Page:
“I was in Tokyo, I was gone for a large chunk of the summer. And so our assistant coaches were the ones that really, really worked with our players, drilled them on the foundational principles of our system. They've taught them that,” said Lawson. “And then we were able to hit the ground running in the fall because of the work they did in the summer with all our new players… It just makes me feel optimistic that we're going to be able to keep growing, because I feel like our chemistry is just starting to build.”
Despite the newness of so many of Duke’s players, the Blue Devils do have some long-established foundations they can turn to. And a decisive factor against the Flyers was the chemistry between Williams and fellow center Onome Akinbode-James. Having played together for three years—the first two of which as an awkward schematic pairing—the pair can play off each other despite skillsets that don’t perfectly blend.
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And so, as Dayton was finding some success attacking the Blue Devils in the paint in the second half, Lawson turned to a Williams-Akinbode-James pairing for the first time this year. The two played six minutes together, and put up a +51.6 net rating, per CBB Analytics.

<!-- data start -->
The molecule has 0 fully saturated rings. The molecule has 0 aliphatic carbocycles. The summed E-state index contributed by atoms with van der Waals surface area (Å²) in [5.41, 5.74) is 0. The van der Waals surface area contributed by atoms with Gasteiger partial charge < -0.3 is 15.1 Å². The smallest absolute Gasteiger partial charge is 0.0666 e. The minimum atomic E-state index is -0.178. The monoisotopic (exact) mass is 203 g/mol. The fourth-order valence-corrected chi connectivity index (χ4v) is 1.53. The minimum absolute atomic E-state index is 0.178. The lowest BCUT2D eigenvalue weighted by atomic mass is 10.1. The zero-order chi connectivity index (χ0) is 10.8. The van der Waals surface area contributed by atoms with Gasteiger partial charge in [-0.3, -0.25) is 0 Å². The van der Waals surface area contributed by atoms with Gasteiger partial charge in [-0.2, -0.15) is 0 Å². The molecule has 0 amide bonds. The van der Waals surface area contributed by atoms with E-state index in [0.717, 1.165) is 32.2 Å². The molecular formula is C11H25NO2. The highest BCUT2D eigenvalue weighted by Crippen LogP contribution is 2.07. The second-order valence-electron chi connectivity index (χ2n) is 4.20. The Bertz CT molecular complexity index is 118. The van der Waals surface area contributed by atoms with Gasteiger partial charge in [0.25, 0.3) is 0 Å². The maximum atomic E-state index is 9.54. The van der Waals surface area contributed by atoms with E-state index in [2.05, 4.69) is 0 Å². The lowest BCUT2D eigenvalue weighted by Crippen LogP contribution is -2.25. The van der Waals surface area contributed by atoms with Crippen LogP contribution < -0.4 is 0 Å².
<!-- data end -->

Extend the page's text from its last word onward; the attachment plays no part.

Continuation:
Two-big lineups aren’t especially hard to manage, though Duke starts a big wing instead of a second big. Two-big lineups where both players are best at center, though, are tricky. But the hundreds of minutes Williams and Akinbode-James have played together over the years have refined their high-low passing and their big-to-big paint passing, as well as each player's ability to rotate to rim protection when the other is defensively drawn away from the cup. So when the Blue Devils needed more juice inside, they had an established pairing to turn to.
“The game was a game of runs, so I feel like we just had to answer back,” said Williams. “I thought we did a good job of just readjusting when we needed to—if they wanted to take away the three, we can go inside; if they want to go inside, we shoot the three, vice versa. So I think no matter what the percentage was, that we were gonna score regardless.”
The Blue Devils return to Durham with a quick turnaround to a home game against UNC-Wilmington Sunday at 2 p.m.